Both stories are based on Acts (4:32 and 5:12). Any relief is blocked in the distribution of alms. Left and right through buildings where the backdrop with the high mountains sends the spectator’s eye back to the foreground. The white building stands diagonally on the picture plane in a diamond shape, which was unusual for that time. This is very different from Peter, who is healing the sick with his shadow. The street appears to actually break through the wall, while Peter and John are walking toward us. The difference between both frescoes was a conscious choice. In these frescoes, Peter represents the church. After all, he was the first pope. St. Peter with his shadow is the man saving the believer. In the Distribution of Alms, we see the church helping those in need, but also punishing the sinner.

Masolino ‘Distribution of Alms’      Mother with child

In the Distribution of Alms fresco, we see another story. A group of Christians agreed to sell all their possessions and donate them to the apostles. This allowed them to give alms to the poor. The woman with the child on her arms receives money from Peter. Peter’s hand shows part of what the Christians surrendered. One of the Christians, Ananias, doesn’t live up to the agreement. He withholds some of his money. Masaccio paints the moment when St. Peter has already uttered the words that Anasias was not deceiving the people, but God himself. As St. Peter spoke those words, Anasias dropped dead.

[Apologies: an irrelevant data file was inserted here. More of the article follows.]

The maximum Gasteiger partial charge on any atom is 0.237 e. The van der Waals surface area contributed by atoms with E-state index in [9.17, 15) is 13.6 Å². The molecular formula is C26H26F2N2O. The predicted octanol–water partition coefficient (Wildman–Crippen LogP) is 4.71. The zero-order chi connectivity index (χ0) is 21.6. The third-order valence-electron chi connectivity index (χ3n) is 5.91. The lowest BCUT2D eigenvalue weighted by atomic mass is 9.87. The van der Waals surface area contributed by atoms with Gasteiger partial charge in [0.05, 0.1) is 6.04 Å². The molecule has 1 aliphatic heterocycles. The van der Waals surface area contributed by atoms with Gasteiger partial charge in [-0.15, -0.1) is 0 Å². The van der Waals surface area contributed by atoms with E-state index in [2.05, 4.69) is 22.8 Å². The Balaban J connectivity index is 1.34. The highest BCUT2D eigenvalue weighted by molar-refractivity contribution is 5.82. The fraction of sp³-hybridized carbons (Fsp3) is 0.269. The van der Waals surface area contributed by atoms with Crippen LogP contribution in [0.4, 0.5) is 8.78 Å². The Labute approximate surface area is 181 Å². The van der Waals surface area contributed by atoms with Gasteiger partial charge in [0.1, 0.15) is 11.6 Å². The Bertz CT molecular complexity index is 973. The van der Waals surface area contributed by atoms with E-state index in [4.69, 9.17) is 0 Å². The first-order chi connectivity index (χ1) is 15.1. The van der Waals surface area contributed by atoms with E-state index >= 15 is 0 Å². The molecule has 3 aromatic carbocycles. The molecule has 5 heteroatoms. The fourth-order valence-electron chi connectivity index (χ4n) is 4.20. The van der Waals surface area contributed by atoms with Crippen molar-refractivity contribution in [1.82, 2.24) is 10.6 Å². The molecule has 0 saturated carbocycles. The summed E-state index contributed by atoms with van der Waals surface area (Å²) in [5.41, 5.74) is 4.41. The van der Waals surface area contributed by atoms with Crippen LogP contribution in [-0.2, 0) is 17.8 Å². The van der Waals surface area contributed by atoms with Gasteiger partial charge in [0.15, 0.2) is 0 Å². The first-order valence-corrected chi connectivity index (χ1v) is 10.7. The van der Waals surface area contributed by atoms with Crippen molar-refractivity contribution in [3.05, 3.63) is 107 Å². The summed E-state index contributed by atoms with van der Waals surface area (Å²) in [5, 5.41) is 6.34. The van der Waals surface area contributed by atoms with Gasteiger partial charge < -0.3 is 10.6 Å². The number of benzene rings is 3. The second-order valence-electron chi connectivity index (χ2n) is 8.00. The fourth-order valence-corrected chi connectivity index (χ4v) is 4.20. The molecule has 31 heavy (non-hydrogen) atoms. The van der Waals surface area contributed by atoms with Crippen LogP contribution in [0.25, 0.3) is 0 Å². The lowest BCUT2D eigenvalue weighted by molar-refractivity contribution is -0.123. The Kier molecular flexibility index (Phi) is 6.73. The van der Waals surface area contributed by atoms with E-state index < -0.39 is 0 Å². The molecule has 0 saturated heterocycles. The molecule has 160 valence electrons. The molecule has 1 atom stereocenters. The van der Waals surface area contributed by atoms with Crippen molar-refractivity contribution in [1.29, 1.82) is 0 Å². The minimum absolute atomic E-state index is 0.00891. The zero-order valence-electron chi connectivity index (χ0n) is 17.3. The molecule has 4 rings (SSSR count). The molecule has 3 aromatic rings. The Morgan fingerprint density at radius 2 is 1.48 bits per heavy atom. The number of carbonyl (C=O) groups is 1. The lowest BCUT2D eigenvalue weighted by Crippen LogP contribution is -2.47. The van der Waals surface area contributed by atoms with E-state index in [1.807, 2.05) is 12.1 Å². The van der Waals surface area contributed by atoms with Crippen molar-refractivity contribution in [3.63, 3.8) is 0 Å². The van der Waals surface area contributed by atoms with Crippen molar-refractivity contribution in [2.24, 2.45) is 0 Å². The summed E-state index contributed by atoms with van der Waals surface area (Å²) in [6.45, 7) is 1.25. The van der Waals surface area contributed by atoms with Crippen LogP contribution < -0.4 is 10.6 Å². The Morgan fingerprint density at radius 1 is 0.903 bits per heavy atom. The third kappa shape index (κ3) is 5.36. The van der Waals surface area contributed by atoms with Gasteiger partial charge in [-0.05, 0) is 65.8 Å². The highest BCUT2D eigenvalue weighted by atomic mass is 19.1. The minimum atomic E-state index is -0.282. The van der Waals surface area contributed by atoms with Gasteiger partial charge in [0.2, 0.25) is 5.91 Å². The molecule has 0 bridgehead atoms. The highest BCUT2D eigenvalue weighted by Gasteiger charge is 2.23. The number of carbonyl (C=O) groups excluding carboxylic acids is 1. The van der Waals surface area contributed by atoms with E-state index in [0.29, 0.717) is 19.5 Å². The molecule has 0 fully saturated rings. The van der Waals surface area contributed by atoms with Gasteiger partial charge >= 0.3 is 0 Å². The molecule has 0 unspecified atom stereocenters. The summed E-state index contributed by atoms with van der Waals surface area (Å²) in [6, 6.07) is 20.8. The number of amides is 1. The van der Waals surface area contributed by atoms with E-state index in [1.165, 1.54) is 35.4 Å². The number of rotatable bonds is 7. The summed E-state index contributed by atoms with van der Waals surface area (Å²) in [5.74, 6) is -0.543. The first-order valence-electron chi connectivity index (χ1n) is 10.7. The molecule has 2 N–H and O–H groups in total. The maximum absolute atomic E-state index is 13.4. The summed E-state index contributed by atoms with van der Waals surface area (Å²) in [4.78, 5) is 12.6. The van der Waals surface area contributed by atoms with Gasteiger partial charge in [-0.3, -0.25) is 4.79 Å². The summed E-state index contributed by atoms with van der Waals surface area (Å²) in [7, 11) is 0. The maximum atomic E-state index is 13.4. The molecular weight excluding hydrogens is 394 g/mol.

During the restoration, it was revealed that the cloak of John and the right bottom corner, including Ananias’ hands, were painted by Filippino Lippi (Casazza, O., ‘Masaccio’, Scala Istituto Fotografico Editoriale, Antella (Firenze), 1990 p. 52).

Masolino 'Distribution of Alms'

The first Christians in Jerusalem gathered at the colonnade of Solomon’s temple. This is where the sick were placed and it was hoped that St. Peter’s shadow would heal them as he passed (Acts 5: 12-16). Like the adjacent fresco on the right side wall, this too deals with miracles. Masaccio does not paint a temple, but a street with buildings that looks a lot like the square near the San Felicita in Florence that also had a monumental column. The church in the background re-appeared during the restoration when the altar was removed. The vanishing point of the lines is outside the fresco, namely at the head of Peter. This was visible in the painting about the crucifixion that served as an altarpiece and has disappeared.

Masaccio Peter healing with his shadow  detail

Four men      Cripple man

The story of Peter can only be understood if you read it from back to front. Peter and John walk toward the viewer, their eyes look dead ahead and they do not notice the sick. But Peter’s shadow has already done its job. The two standing men are healed. The man with crossed arms is just getting up and the face of the cripple man on who the shadow has fallen is now receiving the light of grace. According to Vasari, the man with the red cap is a portrait of Masolino. Vasari used this figure as a frontispiece for his Lives of Masolino from 1568.

Continuation Florence day 5: Brancacci chapel (Santa Maria del Carmine) VI